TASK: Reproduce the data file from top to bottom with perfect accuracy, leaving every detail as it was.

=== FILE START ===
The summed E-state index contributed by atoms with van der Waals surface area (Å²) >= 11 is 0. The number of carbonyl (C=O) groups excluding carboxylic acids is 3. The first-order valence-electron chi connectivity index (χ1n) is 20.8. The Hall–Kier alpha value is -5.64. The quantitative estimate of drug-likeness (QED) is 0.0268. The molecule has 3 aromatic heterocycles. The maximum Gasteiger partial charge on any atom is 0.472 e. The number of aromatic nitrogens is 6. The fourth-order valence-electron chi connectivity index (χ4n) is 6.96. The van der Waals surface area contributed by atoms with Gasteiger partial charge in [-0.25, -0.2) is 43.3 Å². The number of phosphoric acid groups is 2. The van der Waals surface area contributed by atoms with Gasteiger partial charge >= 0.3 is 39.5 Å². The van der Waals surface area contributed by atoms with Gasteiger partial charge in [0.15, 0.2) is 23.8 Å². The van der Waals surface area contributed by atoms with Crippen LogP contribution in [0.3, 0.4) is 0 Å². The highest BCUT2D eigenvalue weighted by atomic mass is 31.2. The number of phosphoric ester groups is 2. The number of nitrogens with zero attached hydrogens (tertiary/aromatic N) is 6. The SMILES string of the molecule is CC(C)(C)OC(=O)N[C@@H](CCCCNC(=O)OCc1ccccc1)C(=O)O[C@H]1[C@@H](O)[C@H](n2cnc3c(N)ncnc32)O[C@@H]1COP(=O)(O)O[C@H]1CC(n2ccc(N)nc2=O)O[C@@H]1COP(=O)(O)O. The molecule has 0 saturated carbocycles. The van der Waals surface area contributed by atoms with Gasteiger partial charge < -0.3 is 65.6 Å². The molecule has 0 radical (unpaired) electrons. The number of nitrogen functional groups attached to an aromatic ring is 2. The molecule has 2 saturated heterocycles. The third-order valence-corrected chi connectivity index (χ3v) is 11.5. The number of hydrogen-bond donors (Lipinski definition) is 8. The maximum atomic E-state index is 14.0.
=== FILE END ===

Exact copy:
The summed E-state index contributed by atoms with van der Waals surface area (Å²) >= 11 is 0. The number of carbonyl (C=O) groups excluding carboxylic acids is 3. The first-order valence-electron chi connectivity index (χ1n) is 20.8. The Hall–Kier alpha value is -5.64. The quantitative estimate of drug-likeness (QED) is 0.0268. The molecule has 3 aromatic heterocycles. The maximum Gasteiger partial charge on any atom is 0.472 e. The number of aromatic nitrogens is 6. The fourth-order valence-electron chi connectivity index (χ4n) is 6.96. The van der Waals surface area contributed by atoms with Gasteiger partial charge in [-0.25, -0.2) is 43.3 Å². The number of phosphoric acid groups is 2. The van der Waals surface area contributed by atoms with Gasteiger partial charge >= 0.3 is 39.5 Å². The van der Waals surface area contributed by atoms with Gasteiger partial charge in [0.15, 0.2) is 23.8 Å². The van der Waals surface area contributed by atoms with Crippen LogP contribution in [0.3, 0.4) is 0 Å². The highest BCUT2D eigenvalue weighted by atomic mass is 31.2. The number of phosphoric ester groups is 2. The number of nitrogens with zero attached hydrogens (tertiary/aromatic N) is 6. The SMILES string of the molecule is CC(C)(C)OC(=O)N[C@@H](CCCCNC(=O)OCc1ccccc1)C(=O)O[C@H]1[C@@H](O)[C@H](n2cnc3c(N)ncnc32)O[C@@H]1COP(=O)(O)O[C@H]1CC(n2ccc(N)nc2=O)O[C@@H]1COP(=O)(O)O. The molecule has 0 saturated carbocycles. The van der Waals surface area contributed by atoms with Gasteiger partial charge < -0.3 is 65.6 Å². The molecule has 0 radical (unpaired) electrons. The number of nitrogen functional groups attached to an aromatic ring is 2. The molecule has 2 saturated heterocycles. The third-order valence-corrected chi connectivity index (χ3v) is 11.5. The number of hydrogen-bond donors (Lipinski definition) is 8. The maximum atomic E-state index is 14.0.